Finland to remove cursive handwriting from education curriculum

The move has sparked debate over the future of handwriting in the classroom

Cursive handwriting will be scrapped from the Finnish education curriculum and replaced by lessons in keyboard typing, it has been announced.

The country’s education board said that the change - set to take effect in 2016 - will reflect how typing skills are more relevant than handwriting. The move has sparked debate over the future of handwriting in the classroom.

Minna Harmanen from the National Board of Education told Finnish publication Savon Sanomat that "fluent typing skills are an important national competence".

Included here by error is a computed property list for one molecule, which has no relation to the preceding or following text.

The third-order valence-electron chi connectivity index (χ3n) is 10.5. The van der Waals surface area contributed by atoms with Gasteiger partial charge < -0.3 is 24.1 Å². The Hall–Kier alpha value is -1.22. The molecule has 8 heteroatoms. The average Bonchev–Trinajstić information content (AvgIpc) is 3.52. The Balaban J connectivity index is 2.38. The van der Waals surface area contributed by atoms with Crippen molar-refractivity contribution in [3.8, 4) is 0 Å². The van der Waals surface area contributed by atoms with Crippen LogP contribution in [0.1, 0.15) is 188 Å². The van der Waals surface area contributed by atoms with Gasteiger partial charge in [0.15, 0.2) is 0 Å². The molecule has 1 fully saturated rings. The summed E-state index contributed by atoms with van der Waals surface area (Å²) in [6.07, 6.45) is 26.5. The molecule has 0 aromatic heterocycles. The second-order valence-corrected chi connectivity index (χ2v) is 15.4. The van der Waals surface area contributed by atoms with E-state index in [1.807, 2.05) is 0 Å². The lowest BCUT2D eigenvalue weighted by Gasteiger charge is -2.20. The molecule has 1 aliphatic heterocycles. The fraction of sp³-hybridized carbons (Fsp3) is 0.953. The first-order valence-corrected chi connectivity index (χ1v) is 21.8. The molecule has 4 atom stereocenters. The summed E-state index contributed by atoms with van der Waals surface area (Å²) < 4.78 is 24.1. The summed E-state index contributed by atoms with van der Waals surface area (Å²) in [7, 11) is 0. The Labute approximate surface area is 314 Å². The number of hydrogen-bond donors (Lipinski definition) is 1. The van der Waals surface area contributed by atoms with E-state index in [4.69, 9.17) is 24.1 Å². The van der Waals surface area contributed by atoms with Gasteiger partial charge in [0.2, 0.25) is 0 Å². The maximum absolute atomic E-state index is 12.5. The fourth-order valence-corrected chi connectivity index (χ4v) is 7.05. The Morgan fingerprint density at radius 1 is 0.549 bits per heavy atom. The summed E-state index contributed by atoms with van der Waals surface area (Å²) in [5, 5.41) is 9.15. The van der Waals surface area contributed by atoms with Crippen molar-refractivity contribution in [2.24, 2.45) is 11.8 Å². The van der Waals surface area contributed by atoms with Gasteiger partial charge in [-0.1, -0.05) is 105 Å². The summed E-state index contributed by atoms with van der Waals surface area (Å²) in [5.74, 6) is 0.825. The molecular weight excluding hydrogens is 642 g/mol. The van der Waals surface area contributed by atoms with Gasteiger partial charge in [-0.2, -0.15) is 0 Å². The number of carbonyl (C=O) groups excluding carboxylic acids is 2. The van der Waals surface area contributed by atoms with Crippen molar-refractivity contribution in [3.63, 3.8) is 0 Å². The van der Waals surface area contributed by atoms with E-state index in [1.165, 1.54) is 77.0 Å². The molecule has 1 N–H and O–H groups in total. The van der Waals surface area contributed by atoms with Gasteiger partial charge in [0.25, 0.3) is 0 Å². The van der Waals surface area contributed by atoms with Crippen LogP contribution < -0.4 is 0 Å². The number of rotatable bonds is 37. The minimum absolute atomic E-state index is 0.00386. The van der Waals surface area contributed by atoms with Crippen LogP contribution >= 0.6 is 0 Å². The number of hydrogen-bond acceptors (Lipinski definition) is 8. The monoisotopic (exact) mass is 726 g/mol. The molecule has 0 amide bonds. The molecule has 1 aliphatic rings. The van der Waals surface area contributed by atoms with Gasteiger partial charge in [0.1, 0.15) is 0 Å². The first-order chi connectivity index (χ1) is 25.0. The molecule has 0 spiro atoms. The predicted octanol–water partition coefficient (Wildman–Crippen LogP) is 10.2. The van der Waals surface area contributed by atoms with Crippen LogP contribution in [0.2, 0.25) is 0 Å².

In September 2013 cursive handwriting was removed as a compulsory skill in the US, where 43 states have adopted the standard as of last year.

Misty Adoniou, senior lecturer of Language, Literacy and TESL at the University of Canberra, told The Independent: "I think they [Finland] have made a sensible decision, and it has probably come about from a sensible curriculum review.

"Cursive writing is a reflection of a time when we used a fountain pen and ink - a writing technology.

"Nobody is arguing that children shouldn't learn to write by hand. However writing technologies have continued to evolve and most of us use a keyboard of some kind to most of our written communication, so it does make sense to spend some time at school ensuring children have those keyboard skills."

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